One technique that outshines them all is informational interviewing. We use this approach for university students who are looking at what industry might fit them best. However, it’s and equally an excellent way for those suddenly laid off to approach the job search. Instead of being new to the workforce—you’re experienced. Nonetheless, you’re new to your situation…being unemployed and wanting to explore future options in industry categories you may never have considered. Now is the time to explore what you really want to do.
I particularly like a list of job searching tips from Pepperdine University’s business school:
Lots of good info on this page. Here are just a few highlights:
1. Make a list of friends and colleagues, especially people who have access to leaders at organizations you’re interested in and who are willing to introduce you.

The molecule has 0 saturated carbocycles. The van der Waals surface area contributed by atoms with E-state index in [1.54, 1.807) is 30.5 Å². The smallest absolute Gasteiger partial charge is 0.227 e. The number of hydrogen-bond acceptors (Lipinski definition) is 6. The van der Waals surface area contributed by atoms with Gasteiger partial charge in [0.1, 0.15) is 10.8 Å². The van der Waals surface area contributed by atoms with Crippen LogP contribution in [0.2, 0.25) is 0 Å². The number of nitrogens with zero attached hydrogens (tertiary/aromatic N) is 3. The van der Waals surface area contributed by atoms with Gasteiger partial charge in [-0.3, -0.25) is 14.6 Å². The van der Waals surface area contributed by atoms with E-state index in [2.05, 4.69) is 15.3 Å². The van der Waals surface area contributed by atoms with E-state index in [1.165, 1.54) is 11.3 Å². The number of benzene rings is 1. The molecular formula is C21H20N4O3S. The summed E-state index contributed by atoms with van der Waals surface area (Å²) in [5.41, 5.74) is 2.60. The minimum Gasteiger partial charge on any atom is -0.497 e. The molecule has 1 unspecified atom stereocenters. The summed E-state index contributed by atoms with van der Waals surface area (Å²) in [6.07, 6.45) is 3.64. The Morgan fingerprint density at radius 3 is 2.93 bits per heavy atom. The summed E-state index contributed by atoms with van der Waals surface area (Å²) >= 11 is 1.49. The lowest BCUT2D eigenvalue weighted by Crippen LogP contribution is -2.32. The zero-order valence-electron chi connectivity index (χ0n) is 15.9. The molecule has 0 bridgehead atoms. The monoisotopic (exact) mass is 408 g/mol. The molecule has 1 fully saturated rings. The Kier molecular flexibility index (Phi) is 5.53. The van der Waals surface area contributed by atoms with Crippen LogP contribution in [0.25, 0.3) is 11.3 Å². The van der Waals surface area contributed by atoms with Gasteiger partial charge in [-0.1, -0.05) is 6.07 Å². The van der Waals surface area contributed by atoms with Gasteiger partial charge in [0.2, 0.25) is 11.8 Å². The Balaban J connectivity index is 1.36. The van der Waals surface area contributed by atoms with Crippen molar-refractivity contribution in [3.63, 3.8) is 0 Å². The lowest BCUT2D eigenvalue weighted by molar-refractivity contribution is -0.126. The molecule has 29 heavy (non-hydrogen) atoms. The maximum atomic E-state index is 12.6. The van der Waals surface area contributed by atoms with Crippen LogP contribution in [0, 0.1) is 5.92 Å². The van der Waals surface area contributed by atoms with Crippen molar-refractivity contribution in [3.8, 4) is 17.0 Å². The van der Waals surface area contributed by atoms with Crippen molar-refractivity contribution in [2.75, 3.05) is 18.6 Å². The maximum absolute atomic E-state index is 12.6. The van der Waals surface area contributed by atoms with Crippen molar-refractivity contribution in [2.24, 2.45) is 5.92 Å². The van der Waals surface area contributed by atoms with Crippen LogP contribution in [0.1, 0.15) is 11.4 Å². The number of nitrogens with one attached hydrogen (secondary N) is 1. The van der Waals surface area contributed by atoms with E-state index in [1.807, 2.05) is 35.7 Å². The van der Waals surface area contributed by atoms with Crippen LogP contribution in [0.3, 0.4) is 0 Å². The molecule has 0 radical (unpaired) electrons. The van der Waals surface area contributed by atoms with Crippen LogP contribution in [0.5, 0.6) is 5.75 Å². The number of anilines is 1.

2. Work the list 5-7 hours a day. That’s right…note that finding a full-time job IS a full-time job. This is not for the faint of heart.
3. If you call, the primary goal is to schedule a fact-to to face meeting. Avoid merely sending your resume. Better, MUCH better, to deliver it in person.
4. Tell the truth about your departure, even if you were fired. You may relate to the circumstances, even what you got out of the difficult experience. Denial gets you nowhere except in a jam eventually when people get the word through the grapevine and they usually do.
5. Don’t ask for a job. This is not the venue for that. Doing so only makes people defensive and ends the conversation, before it actually has time to mature and grow potential fruit.
6. The Pepperdine article noted above gives many more detail. The bottom line: Engage your friends, relatives, former business associates—everyone who knows you and would connect you if eve asked